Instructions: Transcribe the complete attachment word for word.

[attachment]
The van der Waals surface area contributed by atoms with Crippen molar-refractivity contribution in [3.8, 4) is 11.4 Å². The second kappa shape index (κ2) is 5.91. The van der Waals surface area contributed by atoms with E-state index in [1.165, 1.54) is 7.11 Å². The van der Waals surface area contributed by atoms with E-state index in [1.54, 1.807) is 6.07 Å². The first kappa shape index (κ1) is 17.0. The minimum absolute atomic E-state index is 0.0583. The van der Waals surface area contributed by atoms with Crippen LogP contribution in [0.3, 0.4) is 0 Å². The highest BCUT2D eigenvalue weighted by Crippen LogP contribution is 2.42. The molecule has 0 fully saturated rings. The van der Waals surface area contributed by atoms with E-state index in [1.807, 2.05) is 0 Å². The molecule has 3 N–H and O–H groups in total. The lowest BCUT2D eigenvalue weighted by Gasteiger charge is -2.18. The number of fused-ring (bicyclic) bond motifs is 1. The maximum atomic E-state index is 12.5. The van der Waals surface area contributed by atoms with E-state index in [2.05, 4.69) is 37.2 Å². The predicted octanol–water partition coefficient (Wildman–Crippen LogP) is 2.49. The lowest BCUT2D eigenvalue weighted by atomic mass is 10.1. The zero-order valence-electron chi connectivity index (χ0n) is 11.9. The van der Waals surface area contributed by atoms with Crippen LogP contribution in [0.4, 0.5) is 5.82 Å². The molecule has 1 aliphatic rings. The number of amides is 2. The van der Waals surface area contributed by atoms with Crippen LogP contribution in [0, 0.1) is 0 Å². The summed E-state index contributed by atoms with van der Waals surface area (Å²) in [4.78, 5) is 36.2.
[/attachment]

The van der Waals surface area contributed by atoms with Crippen molar-refractivity contribution in [3.8, 4) is 11.4 Å². The second kappa shape index (κ2) is 5.91. The van der Waals surface area contributed by atoms with E-state index in [1.165, 1.54) is 7.11 Å². The van der Waals surface area contributed by atoms with E-state index in [1.54, 1.807) is 6.07 Å². The first kappa shape index (κ1) is 17.0. The minimum absolute atomic E-state index is 0.0583. The van der Waals surface area contributed by atoms with Crippen LogP contribution in [0.3, 0.4) is 0 Å². The highest BCUT2D eigenvalue weighted by Crippen LogP contribution is 2.42. The molecule has 0 fully saturated rings. The van der Waals surface area contributed by atoms with E-state index in [1.807, 2.05) is 0 Å². The molecule has 3 N–H and O–H groups in total. The lowest BCUT2D eigenvalue weighted by Gasteiger charge is -2.18. The number of fused-ring (bicyclic) bond motifs is 1. The maximum atomic E-state index is 12.5. The van der Waals surface area contributed by atoms with E-state index in [2.05, 4.69) is 37.2 Å². The predicted octanol–water partition coefficient (Wildman–Crippen LogP) is 2.49. The lowest BCUT2D eigenvalue weighted by atomic mass is 10.1. The zero-order valence-electron chi connectivity index (χ0n) is 11.9. The van der Waals surface area contributed by atoms with Crippen LogP contribution in [0.4, 0.5) is 5.82 Å². The molecule has 1 aliphatic rings. The number of amides is 2. The van der Waals surface area contributed by atoms with Crippen LogP contribution in [0, 0.1) is 0 Å². The summed E-state index contributed by atoms with van der Waals surface area (Å²) in [4.78, 5) is 36.2.